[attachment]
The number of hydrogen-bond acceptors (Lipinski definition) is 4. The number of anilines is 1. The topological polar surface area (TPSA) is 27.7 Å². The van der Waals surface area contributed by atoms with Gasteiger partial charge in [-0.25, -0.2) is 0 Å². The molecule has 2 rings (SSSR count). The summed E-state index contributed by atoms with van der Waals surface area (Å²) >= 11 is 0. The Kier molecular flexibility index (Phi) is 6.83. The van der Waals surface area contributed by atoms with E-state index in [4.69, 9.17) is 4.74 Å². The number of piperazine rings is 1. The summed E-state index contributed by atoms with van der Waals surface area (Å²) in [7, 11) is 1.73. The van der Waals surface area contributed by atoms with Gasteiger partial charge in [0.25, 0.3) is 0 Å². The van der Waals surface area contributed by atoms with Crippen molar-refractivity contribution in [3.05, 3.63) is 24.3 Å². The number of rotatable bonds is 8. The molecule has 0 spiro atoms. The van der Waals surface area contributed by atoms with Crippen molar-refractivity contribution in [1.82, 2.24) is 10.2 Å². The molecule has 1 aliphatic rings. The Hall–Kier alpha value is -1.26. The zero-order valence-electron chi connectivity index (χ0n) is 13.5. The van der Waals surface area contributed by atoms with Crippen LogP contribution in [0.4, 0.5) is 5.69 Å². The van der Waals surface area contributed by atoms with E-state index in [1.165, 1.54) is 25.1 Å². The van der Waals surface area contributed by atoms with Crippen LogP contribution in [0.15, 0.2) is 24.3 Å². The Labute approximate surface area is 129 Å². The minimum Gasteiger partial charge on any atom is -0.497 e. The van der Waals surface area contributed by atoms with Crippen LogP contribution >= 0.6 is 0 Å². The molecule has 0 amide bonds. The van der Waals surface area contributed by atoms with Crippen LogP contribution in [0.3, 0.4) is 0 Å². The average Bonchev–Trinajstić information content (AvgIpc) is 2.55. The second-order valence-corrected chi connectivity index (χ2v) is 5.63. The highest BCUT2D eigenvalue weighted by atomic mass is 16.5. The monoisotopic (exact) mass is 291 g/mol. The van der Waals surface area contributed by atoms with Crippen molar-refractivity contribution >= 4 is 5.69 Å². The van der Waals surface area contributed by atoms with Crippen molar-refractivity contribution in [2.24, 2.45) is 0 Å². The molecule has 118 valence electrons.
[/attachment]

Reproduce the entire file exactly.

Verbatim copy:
The number of hydrogen-bond acceptors (Lipinski definition) is 4. The number of anilines is 1. The topological polar surface area (TPSA) is 27.7 Å². The van der Waals surface area contributed by atoms with Gasteiger partial charge in [-0.25, -0.2) is 0 Å². The molecule has 2 rings (SSSR count). The summed E-state index contributed by atoms with van der Waals surface area (Å²) >= 11 is 0. The Kier molecular flexibility index (Phi) is 6.83. The van der Waals surface area contributed by atoms with E-state index in [4.69, 9.17) is 4.74 Å². The number of piperazine rings is 1. The summed E-state index contributed by atoms with van der Waals surface area (Å²) in [7, 11) is 1.73. The van der Waals surface area contributed by atoms with Gasteiger partial charge in [0.25, 0.3) is 0 Å². The van der Waals surface area contributed by atoms with Crippen molar-refractivity contribution in [3.05, 3.63) is 24.3 Å². The number of rotatable bonds is 8. The molecule has 0 spiro atoms. The van der Waals surface area contributed by atoms with Crippen molar-refractivity contribution in [1.82, 2.24) is 10.2 Å². The molecule has 1 aliphatic rings. The Hall–Kier alpha value is -1.26. The zero-order valence-electron chi connectivity index (χ0n) is 13.5. The van der Waals surface area contributed by atoms with Crippen LogP contribution in [0.4, 0.5) is 5.69 Å². The van der Waals surface area contributed by atoms with E-state index in [1.165, 1.54) is 25.1 Å². The van der Waals surface area contributed by atoms with Crippen LogP contribution in [0.15, 0.2) is 24.3 Å². The Labute approximate surface area is 129 Å². The minimum Gasteiger partial charge on any atom is -0.497 e. The van der Waals surface area contributed by atoms with Crippen LogP contribution >= 0.6 is 0 Å². The molecule has 0 amide bonds. The van der Waals surface area contributed by atoms with Crippen LogP contribution in [0.3, 0.4) is 0 Å². The average Bonchev–Trinajstić information content (AvgIpc) is 2.55. The second-order valence-corrected chi connectivity index (χ2v) is 5.63. The highest BCUT2D eigenvalue weighted by atomic mass is 16.5. The monoisotopic (exact) mass is 291 g/mol. The van der Waals surface area contributed by atoms with Crippen molar-refractivity contribution >= 4 is 5.69 Å². The van der Waals surface area contributed by atoms with Crippen molar-refractivity contribution in [2.24, 2.45) is 0 Å². The molecule has 118 valence electrons.